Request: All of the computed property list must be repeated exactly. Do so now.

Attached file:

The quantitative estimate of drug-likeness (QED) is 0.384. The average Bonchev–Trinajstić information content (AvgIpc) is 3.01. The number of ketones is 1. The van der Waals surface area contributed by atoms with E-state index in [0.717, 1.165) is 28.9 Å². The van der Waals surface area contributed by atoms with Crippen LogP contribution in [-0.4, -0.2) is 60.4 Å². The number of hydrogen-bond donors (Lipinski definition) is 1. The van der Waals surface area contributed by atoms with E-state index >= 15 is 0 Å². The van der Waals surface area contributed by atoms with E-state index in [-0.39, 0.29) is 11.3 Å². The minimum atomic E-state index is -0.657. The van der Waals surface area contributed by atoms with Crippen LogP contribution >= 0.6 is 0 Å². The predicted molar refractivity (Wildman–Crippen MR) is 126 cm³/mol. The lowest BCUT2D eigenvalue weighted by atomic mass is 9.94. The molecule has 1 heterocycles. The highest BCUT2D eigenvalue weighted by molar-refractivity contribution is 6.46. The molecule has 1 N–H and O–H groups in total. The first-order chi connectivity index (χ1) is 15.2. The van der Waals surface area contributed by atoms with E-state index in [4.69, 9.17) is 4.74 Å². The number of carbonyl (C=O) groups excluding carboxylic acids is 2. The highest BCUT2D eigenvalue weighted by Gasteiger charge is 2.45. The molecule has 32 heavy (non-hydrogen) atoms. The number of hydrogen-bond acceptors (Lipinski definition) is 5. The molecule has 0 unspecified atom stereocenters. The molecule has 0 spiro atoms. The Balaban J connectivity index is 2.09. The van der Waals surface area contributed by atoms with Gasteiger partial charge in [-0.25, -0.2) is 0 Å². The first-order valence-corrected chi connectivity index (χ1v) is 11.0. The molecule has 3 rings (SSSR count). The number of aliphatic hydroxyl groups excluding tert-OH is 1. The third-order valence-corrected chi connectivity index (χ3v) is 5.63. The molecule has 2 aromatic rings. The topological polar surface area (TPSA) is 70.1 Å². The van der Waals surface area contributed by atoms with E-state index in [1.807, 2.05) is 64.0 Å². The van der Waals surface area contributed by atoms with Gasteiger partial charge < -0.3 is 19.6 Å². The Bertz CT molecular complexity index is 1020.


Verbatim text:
The quantitative estimate of drug-likeness (QED) is 0.384. The average Bonchev–Trinajstić information content (AvgIpc) is 3.01. The number of ketones is 1. The van der Waals surface area contributed by atoms with E-state index in [0.717, 1.165) is 28.9 Å². The van der Waals surface area contributed by atoms with Crippen LogP contribution in [-0.4, -0.2) is 60.4 Å². The number of hydrogen-bond donors (Lipinski definition) is 1. The van der Waals surface area contributed by atoms with E-state index >= 15 is 0 Å². The van der Waals surface area contributed by atoms with E-state index in [-0.39, 0.29) is 11.3 Å². The minimum atomic E-state index is -0.657. The van der Waals surface area contributed by atoms with Crippen LogP contribution >= 0.6 is 0 Å². The predicted molar refractivity (Wildman–Crippen MR) is 126 cm³/mol. The lowest BCUT2D eigenvalue weighted by atomic mass is 9.94. The molecule has 1 heterocycles. The highest BCUT2D eigenvalue weighted by molar-refractivity contribution is 6.46. The molecule has 1 N–H and O–H groups in total. The first-order chi connectivity index (χ1) is 15.2. The van der Waals surface area contributed by atoms with E-state index in [4.69, 9.17) is 4.74 Å². The number of carbonyl (C=O) groups excluding carboxylic acids is 2. The highest BCUT2D eigenvalue weighted by Gasteiger charge is 2.45. The molecule has 32 heavy (non-hydrogen) atoms. The number of hydrogen-bond acceptors (Lipinski definition) is 5. The molecule has 0 unspecified atom stereocenters. The molecule has 0 spiro atoms. The Balaban J connectivity index is 2.09. The van der Waals surface area contributed by atoms with Gasteiger partial charge in [-0.25, -0.2) is 0 Å². The first-order valence-corrected chi connectivity index (χ1v) is 11.0. The molecule has 3 rings (SSSR count). The number of aliphatic hydroxyl groups excluding tert-OH is 1. The third-order valence-corrected chi connectivity index (χ3v) is 5.63. The molecule has 2 aromatic rings. The topological polar surface area (TPSA) is 70.1 Å². The van der Waals surface area contributed by atoms with E-state index in [1.807, 2.05) is 64.0 Å². The van der Waals surface area contributed by atoms with Gasteiger partial charge < -0.3 is 19.6 Å². The Bertz CT molecular complexity index is 1020.